Not a store purchase but a transatlantic trade:
Thanks to Brian Johnson of Better Cocktails at Home, I am now potentially the first British owner of Jamie Boudreau's Cherry Bitters and The Pacific Northwest's Gentleman's Companion aka The Canon Cocktail Book.
In return, Brian will be receiving a couple of items he can't get in the States: Amer Picon and Kamm & Sons.
I haven't had a chance to use the bitters yet, but upon first impression, they're fantastic. Lots of Chrismassy, cherry loveliness and intensely bitter. Fee's could learn a lot here. These make the latter's bitters taste like confectionary. A great addition to my collection
The book is wonderful also, but not as much what I was expecting.
Let me first say, of all the cocktail books I own this is the most exquisite. The production value, of what is essentially the bar's menu is astounding. The cover and other artwork is perfectly styled and it's printed on the heaviest paper of any book I've had.
Inside is a brief introduction and then drinks are listed categorised by spirit - then in alphbetical order.
This is where the book falls down: Simply not enough drinks. Specifically, not enough Canon signature drinks. There are about 120 drinks listed, and most are classics. There are a few contemporary drinks from modern American bars, but most drinks listed are the house specs of classics you and I will all know.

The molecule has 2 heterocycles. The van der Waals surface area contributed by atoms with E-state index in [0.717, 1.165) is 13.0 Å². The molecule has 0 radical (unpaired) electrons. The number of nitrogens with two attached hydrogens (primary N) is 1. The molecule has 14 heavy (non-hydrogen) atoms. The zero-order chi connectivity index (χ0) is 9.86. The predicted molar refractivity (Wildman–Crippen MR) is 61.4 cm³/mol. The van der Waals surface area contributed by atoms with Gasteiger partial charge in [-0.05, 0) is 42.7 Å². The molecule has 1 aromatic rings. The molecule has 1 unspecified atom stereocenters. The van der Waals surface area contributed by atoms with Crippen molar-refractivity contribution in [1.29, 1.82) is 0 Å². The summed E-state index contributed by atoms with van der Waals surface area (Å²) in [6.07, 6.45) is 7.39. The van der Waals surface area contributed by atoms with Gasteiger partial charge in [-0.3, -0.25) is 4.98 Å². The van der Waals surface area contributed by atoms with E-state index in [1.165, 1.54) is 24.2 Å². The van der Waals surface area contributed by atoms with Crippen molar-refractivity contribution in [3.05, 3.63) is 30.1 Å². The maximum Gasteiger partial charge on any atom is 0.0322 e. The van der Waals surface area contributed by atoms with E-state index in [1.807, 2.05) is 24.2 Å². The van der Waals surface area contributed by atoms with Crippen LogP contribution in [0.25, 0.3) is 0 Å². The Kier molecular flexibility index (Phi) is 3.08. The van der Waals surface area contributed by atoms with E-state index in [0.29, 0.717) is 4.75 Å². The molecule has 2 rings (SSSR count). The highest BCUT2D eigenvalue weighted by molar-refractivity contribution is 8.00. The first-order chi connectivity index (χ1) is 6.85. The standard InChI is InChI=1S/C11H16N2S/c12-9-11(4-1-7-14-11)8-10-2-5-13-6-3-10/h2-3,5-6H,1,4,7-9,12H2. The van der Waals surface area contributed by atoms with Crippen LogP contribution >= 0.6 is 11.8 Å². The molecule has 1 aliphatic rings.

For those looking for a truly immersive bar book, the PDT book delves a lot deeper and a have a feeling that the Canon book was drafted some two years ago and simply took a long time to get to press. Given the interesting signature cocktails on rotation at the bar, it would be great to see a second edition, but I would not expect that for a while now.
Other niggles I might have are that certain drinks are listed twice when they contain multiple spirits (Cheating!) and sometimes ingredients are ambiguously listed. (Rum, White Rum, and Aged Rum are called for. Sherry, Dry Sherry and Cream Sherry also) There are no brands called, except for liqueurs - a criticism some had of the PDT Book, but something I found very helpful when envisaging the flavour profile the bar intended.
However, it's worth remembering this is a menu and If I were writing a menu, I'd list "Aged Rum" or "Old Tom Gin" rather than a brand, so as to keep wording down, too.
Also, can we all just agree the metric system makes more sense, please?!
So in conclusion; a lovely book. Not essential, but it's a charming addition to any drinks fanatic's library and clearly a labour of love on the bar's part.
(Rafa, want some Picon for the Dead Rabbit book?)
Also, I posted this in Kitchen, but no one cared. You lot think I'm cool now, right?:
Technically not thrift shopping as I bought it from the junk shed at work.
I got tired of waiting for Anova to short their shit out so bought roughly £1000 worth of professional circulator and insulated bath for £100.
I spent the day scrubbing it down and am yet to stick it in some descaler as it beat my iron wool but otherwise it's fully working and now clean.
It runs from Ambient +5 to 95 degrees C on a 1.25kW motor and is made in sunny old England.
It'll probably be the first piece of big machinery at the bar I'm soon opening. I'll eventually buy an Anova to look pretty in my home kitchen.
Edited by Adam George, 21 March 2014 - 08:59 AM.